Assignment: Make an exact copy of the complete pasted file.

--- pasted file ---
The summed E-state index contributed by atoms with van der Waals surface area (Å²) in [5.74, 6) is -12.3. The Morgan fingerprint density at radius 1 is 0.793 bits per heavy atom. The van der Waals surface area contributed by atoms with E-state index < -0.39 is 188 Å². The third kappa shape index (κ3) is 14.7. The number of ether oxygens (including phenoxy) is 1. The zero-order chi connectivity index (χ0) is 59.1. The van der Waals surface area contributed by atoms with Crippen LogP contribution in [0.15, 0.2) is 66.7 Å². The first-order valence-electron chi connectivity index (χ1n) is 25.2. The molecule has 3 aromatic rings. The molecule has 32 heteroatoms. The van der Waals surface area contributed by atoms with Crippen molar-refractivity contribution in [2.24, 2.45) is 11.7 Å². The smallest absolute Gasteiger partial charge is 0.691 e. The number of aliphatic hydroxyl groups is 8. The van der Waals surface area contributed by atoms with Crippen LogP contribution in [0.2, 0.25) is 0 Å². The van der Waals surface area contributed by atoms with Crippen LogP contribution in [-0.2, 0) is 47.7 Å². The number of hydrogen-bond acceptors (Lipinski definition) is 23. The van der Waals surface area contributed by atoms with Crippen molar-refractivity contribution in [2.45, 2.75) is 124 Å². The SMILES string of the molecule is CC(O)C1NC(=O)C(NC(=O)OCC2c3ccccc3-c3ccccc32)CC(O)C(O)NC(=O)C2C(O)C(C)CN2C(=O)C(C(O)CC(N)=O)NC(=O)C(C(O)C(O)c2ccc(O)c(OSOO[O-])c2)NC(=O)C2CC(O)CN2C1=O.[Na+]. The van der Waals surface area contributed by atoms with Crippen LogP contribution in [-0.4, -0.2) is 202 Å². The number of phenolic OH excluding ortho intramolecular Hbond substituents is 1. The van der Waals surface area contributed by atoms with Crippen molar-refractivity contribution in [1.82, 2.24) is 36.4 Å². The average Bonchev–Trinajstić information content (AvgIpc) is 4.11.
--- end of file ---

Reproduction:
The summed E-state index contributed by atoms with van der Waals surface area (Å²) in [5.74, 6) is -12.3. The Morgan fingerprint density at radius 1 is 0.793 bits per heavy atom. The van der Waals surface area contributed by atoms with E-state index < -0.39 is 188 Å². The third kappa shape index (κ3) is 14.7. The number of ether oxygens (including phenoxy) is 1. The zero-order chi connectivity index (χ0) is 59.1. The van der Waals surface area contributed by atoms with Crippen LogP contribution in [0.15, 0.2) is 66.7 Å². The first-order valence-electron chi connectivity index (χ1n) is 25.2. The molecule has 3 aromatic rings. The molecule has 32 heteroatoms. The van der Waals surface area contributed by atoms with Crippen molar-refractivity contribution in [2.24, 2.45) is 11.7 Å². The smallest absolute Gasteiger partial charge is 0.691 e. The number of aliphatic hydroxyl groups is 8. The van der Waals surface area contributed by atoms with Crippen LogP contribution in [0.2, 0.25) is 0 Å². The van der Waals surface area contributed by atoms with Crippen LogP contribution in [-0.2, 0) is 47.7 Å². The number of hydrogen-bond acceptors (Lipinski definition) is 23. The van der Waals surface area contributed by atoms with Crippen molar-refractivity contribution in [2.45, 2.75) is 124 Å². The SMILES string of the molecule is CC(O)C1NC(=O)C(NC(=O)OCC2c3ccccc3-c3ccccc32)CC(O)C(O)NC(=O)C2C(O)C(C)CN2C(=O)C(C(O)CC(N)=O)NC(=O)C(C(O)C(O)c2ccc(O)c(OSOO[O-])c2)NC(=O)C2CC(O)CN2C1=O.[Na+]. The van der Waals surface area contributed by atoms with Crippen LogP contribution in [-0.4, -0.2) is 202 Å². The number of phenolic OH excluding ortho intramolecular Hbond substituents is 1. The van der Waals surface area contributed by atoms with Crippen molar-refractivity contribution in [1.82, 2.24) is 36.4 Å². The average Bonchev–Trinajstić information content (AvgIpc) is 4.11.